One of the biggest reasons why we waited so long to have a child was because I was totally not ready (read: unwilling) to give up a lot of the things that I wanted to do for myself. We were enjoying unencumbered travel. We were advancing in our careers. We were dropping everything at a moment’s notice (or as “moment’s notice” as you can get when trying to coordinate two military schedules) to go away for a weekend, or just to head out in the morning and not come back all day. We were enjoying two paychecks and only two people to spend them on. We were having FUN.
And then one day, having a kid seemed like a good idea all of a sudden (ask me about my favorite red wine analogy on being ready for a kid sometime). I think I finally realized that giving up some of those things would be ok. Because I knew from the start that motherhood would mean giving things up. (Ever met someone who didn’t realize that? It’s a sure sign of not really being ready, if you ask me… thinking that your whole life will go along like it was!) But I don’t think I realized how far the “giving up” goes.
Like I said, it’s not necessarily the big things. Really, with the exception of the unencumbered travel and the second paycheck, we haven’t really given up a whole lot of big things. It’s just all the little things… the things that made me even think about this in the first place. The things that make me wonder where this mom in me came from. And the things that make me wonder why I’m ok with all this sacrifice as long as it keeps my kid happy and healthy.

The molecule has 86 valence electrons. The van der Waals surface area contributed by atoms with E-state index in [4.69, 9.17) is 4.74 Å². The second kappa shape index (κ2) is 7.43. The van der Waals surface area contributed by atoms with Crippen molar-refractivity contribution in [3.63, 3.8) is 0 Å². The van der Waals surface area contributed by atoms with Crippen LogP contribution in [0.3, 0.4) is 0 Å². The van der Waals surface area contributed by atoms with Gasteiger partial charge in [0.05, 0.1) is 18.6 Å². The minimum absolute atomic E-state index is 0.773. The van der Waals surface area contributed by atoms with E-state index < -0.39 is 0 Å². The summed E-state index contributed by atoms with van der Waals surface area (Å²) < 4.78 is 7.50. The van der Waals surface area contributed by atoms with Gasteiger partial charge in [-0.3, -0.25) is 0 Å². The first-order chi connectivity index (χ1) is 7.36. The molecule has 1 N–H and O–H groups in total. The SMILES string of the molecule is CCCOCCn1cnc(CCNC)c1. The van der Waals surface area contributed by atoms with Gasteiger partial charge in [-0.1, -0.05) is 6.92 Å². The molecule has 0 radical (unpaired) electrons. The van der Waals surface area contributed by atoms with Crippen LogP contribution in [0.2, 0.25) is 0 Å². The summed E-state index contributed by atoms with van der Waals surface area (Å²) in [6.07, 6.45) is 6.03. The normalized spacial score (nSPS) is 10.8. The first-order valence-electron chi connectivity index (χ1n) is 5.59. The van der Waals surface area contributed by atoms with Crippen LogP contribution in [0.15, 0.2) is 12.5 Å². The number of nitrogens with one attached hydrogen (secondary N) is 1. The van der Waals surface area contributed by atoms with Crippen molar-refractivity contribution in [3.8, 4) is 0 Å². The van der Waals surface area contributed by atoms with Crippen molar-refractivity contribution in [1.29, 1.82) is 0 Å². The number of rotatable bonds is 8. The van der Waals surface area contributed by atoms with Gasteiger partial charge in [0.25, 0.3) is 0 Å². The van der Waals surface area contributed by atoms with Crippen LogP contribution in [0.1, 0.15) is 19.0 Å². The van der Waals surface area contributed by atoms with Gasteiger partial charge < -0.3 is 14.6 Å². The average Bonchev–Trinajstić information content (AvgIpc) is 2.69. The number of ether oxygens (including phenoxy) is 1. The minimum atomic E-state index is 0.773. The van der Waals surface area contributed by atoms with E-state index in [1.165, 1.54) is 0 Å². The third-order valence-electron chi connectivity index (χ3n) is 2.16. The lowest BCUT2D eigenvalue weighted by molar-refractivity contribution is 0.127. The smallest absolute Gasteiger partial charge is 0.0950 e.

Who the heck is this me and where did she come from? I have to say; I don’t hate this me, though. I’m pleasantly surprised with myself and the fact that all of that not being ready (again, read: willing) to have a baby for a really long time (for the love of Pete – we’d been married for 10 years when she finally got here!) all disappeared as soon as she got here. I’m not going to say I don’t have my own little internal tantrum every now and again when I can’t do something I want to do just for me, but for the most part, this is just the way it goes – the mommy sacrificing - and it’s all good in my book.